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Ho-Chunk solar

Robert Byrnes, sustainability coordinator for Ho-Chunk Inc., the Winnebago Tribe’s economic development corporation, inspects newly installed solar panels on the Winnebago Reservation in November 2017.

WINNEBAGO -- For the Winnebago Tribe and its people, the battle for sovereignty is taking place in a field near a car dealership and on roofs across their reservation.

It’s a battle for energy independence that can best be seen in the black solar panels that the tribe has installed on rooftops and in fields.

Since 2008, the tribe has installed nearly 1,000 solar panels. They’ve put them on rooftops, until space became a problem, and recently built a solar farm in a field on the northern edge of the tribe’s reservation.

“Our rooftops are jam-packed,” said Robert Byrnes, owner of Nebraska Renewable Energy Systems, who serves as sustainability coordinator for the tribe’s economic development corporation, Ho-Chunk Inc.

“There aren’t too many rooftops that are good for solar that don’t have solar.”

He said he began working for HCI more than 12 years ago, when he installed a monitoring system to track energy output for several small wind turbines on the Winnebago Reservation in northeast Nebraska.

A few years later, he helped the tribe take advantage of funding being offered to tribes through the 2009 American Recovery and Reinvestment Act, the federal stimulus package approved by Congress and signed by President Barack Obama.

Byrnes helped HCI win a $5 million ARRA grant to establish solar energy systems and began installing solar panels on the rooftops of buildings owned by the corporation, including 24 panels that were installed on the roof of HCI Distribution’s headquarters. That project constituted the first solar energy project for a Nebraska tribe, he said.

Today, nearly 300 solar panels have been installed on the HCI Distribution building alone.

“It’s impressive,” he said.

Ann Marie Bledsoe Downes, vice president for community impact and engagement for HCI, said the renewable energy efforts are meant to help the tribe become self-sustaining.

“We are a community very much about sustainability and being able to provide for ourselves,” she said.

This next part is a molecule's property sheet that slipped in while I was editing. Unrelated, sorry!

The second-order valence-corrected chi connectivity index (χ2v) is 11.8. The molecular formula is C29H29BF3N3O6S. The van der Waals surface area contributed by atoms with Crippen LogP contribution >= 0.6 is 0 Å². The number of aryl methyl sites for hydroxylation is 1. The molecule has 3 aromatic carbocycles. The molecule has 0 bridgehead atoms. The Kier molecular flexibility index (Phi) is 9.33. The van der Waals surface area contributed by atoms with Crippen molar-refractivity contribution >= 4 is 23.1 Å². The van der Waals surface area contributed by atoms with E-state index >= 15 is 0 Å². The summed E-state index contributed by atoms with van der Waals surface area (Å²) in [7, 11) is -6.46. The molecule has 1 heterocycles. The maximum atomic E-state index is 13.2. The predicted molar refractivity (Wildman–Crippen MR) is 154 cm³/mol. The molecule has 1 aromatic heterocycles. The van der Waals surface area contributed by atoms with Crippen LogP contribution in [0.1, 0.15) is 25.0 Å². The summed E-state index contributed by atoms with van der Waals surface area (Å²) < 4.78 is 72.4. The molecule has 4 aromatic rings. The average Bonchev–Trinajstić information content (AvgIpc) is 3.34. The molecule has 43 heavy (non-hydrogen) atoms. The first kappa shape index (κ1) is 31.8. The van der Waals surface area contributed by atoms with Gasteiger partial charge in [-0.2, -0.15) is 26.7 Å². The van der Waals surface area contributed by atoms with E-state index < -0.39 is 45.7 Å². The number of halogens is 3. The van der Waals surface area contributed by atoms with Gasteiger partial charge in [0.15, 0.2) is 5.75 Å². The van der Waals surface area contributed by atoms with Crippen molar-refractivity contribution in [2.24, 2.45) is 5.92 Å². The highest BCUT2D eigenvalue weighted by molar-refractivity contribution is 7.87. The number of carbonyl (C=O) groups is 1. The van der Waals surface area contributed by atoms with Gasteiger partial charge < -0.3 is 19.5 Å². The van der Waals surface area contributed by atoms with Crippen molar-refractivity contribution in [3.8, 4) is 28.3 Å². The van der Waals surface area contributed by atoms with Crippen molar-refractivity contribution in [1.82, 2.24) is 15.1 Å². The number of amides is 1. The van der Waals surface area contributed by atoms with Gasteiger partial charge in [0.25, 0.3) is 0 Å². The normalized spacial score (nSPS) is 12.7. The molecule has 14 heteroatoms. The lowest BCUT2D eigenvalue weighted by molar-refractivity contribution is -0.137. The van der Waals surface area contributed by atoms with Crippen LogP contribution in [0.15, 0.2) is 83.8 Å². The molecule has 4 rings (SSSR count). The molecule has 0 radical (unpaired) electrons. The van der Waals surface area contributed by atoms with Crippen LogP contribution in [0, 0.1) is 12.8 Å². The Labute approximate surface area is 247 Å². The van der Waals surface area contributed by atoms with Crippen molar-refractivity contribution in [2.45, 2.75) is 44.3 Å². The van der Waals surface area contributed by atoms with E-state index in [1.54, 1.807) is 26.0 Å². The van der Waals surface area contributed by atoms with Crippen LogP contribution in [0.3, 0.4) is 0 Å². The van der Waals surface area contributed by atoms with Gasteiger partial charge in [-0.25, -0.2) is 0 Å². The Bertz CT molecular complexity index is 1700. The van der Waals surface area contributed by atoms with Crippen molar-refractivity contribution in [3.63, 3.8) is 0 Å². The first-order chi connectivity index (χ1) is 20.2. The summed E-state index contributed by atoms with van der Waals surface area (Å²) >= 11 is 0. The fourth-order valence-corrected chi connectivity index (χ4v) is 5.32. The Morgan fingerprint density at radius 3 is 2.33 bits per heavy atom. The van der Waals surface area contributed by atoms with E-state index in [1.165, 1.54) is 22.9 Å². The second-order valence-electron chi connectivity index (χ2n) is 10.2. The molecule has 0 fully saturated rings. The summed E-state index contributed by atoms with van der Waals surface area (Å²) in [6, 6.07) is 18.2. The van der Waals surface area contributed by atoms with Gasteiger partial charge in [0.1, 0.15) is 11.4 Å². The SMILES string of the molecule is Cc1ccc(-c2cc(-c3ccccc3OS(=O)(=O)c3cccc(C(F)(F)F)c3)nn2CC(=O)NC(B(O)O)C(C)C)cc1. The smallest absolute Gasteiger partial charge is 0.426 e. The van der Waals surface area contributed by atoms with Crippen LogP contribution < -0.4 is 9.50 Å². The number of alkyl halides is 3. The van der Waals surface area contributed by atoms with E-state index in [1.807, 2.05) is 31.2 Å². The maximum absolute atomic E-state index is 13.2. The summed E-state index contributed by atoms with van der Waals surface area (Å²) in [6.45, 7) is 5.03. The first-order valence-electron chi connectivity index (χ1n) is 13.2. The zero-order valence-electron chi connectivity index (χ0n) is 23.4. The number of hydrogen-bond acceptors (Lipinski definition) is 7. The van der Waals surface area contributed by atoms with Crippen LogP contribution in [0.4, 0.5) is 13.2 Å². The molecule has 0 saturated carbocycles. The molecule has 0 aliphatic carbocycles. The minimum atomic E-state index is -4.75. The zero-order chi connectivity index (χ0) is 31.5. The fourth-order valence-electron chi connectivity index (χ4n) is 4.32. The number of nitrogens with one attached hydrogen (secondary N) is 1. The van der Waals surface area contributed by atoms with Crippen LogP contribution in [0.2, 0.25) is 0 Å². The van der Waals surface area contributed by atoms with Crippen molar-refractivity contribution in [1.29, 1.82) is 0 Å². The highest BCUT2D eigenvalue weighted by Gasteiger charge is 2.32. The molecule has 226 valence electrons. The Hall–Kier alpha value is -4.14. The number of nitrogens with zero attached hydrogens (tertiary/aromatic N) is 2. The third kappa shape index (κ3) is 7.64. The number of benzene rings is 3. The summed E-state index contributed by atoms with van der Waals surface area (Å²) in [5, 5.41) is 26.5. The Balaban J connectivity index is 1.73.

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She cited the tribe’s food sovereignty initiative, which includes plans for a 4,600-square-foot indoor farmers market, as one example of the tribe’s efforts to achieve sustainability. As another example, she cited the tribe’s plans to take over management of its hospital.

“We want to be able to make sure decisions that impact the health and lives of our people, that we have autonomy over those decisions,” she said.

She said she’s hopeful solar energy will soon begin driving down retail costs for the tribe’s businesses, allowing it to reinvest in other endeavors.

The tribe has used its own construction company and local contractors to complete its solar energy projects, she said.

Prior to building the solar farm, the tribe’s used car dealership and a nearby tribal convenience store often would struggle with power interruptions, Bledsoe Downes said.

“That’s a problem right, when your cash register flickers?” she said. “There are some really practical, positive outcomes from this.”

She said the tribe isn’t ruling out creating enough solar energy to power the entire reservation.

The tribe’s various solar energy projects have produced nearly 450 megawatt hours of energy and have saved nearly $50,000 in electrical costs.

A recent grant from the U.S. Department of Energy helped the tribe increase its renewable energy output four-fold, Byrnes said. The $850,000, two-year grant helped the tribe create the solar farm near the used car dealership.

The tribe is planning to apply for another federal grant that would pay for power storage technology that would allow the tribe to store excess energy for use during power outages, Byrnes said.

He said the tribe will have to focus on solar farm development as it expands its renewable energy output since space has run out on top of tribal buildings.

“That’s going to be the future,” he said.

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